Monday, March 23, 2015

alpha Centauri B b is a Terrestrial Exoplanet Twice as Dense as Earth

What is the mass of alpha Cen B b?


Plavchan et al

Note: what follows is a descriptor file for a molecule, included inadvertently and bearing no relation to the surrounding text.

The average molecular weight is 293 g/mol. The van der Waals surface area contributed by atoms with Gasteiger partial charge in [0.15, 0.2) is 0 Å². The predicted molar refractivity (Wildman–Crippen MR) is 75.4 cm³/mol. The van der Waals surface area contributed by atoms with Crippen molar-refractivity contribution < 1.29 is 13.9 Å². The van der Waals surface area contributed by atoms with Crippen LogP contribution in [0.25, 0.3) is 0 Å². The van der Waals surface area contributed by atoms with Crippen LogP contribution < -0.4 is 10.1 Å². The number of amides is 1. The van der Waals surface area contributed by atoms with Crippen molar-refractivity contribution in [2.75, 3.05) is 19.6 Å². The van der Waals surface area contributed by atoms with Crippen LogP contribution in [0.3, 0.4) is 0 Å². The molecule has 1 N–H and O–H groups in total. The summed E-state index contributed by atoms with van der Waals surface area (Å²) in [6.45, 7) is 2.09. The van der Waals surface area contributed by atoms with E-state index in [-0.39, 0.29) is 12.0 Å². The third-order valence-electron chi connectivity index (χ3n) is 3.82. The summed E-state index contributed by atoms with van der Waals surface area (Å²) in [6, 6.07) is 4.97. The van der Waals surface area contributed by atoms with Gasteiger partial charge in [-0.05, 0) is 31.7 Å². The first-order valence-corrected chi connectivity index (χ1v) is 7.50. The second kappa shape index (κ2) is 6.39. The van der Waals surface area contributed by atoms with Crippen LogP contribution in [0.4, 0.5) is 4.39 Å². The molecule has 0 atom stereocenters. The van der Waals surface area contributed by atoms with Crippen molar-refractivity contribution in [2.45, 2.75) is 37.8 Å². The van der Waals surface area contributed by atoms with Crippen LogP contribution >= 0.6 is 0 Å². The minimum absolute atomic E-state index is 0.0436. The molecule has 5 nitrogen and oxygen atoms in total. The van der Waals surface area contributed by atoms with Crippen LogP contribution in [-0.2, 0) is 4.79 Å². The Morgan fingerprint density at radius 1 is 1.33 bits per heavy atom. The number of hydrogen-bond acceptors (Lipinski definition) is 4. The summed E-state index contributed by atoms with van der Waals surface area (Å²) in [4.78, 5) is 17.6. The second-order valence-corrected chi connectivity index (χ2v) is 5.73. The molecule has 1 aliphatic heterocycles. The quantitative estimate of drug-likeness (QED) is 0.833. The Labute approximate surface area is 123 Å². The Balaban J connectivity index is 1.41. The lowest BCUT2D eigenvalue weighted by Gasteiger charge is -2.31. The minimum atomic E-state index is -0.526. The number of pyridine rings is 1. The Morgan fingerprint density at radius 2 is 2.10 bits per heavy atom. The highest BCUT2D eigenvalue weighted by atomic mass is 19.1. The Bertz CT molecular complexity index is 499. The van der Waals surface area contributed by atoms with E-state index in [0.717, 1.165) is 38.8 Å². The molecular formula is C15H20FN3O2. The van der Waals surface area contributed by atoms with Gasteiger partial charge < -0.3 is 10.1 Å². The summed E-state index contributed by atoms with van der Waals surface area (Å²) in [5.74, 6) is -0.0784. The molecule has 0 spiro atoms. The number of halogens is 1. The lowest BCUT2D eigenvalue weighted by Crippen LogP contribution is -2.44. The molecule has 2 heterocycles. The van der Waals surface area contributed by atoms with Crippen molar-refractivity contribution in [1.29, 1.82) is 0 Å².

We investigate the possibility of constraining the sin i degeneracy of alpha Cen B b -- with orbital period P=3.24 d; a = 0.042 AU; msini = 1.1 M_earth -- to estimate the true mass of the newly reported terrestrial exoplanet in the nearest stellar system to our Sun. We present detailed numerical simulations of the dynamical stability of the exoplanet in the alpha Cen AB binary system for a range of initial inclinations, eccentricities, and semi-major axes. The system represents a benchmark case for the interplay of the Kozai mechanism, general relativistic and tidal forces. From our simulations, there is only a small boundary in initial inclinations and initial semi-major axes that result in the migration via the Kozai mechanism of alpha Cen B b to its present location. Inside this boundary, the planet orbit is stable for up to 1 Gyr against the Kozai mechanism, and outside this boundary the planet collides with alpha Cen B or is ejected. In our three simulations where the planet migrates in towards the star via the Kozai mechanism, the final inclination is 46-53 degrees relative to the AB orbital plane, lower than the initial inclination of 75 degrees in each case. We discuss inclination constraints from the formation of alpha Cen B b in situ at its present location, migration in a proto-planetary disk, or migration in resonance with additional planets. We conclude that alpha Cen B b probably has a mass of less than 2.7 M_earth, implying a likely terrestrial composition warranting future confirmation.

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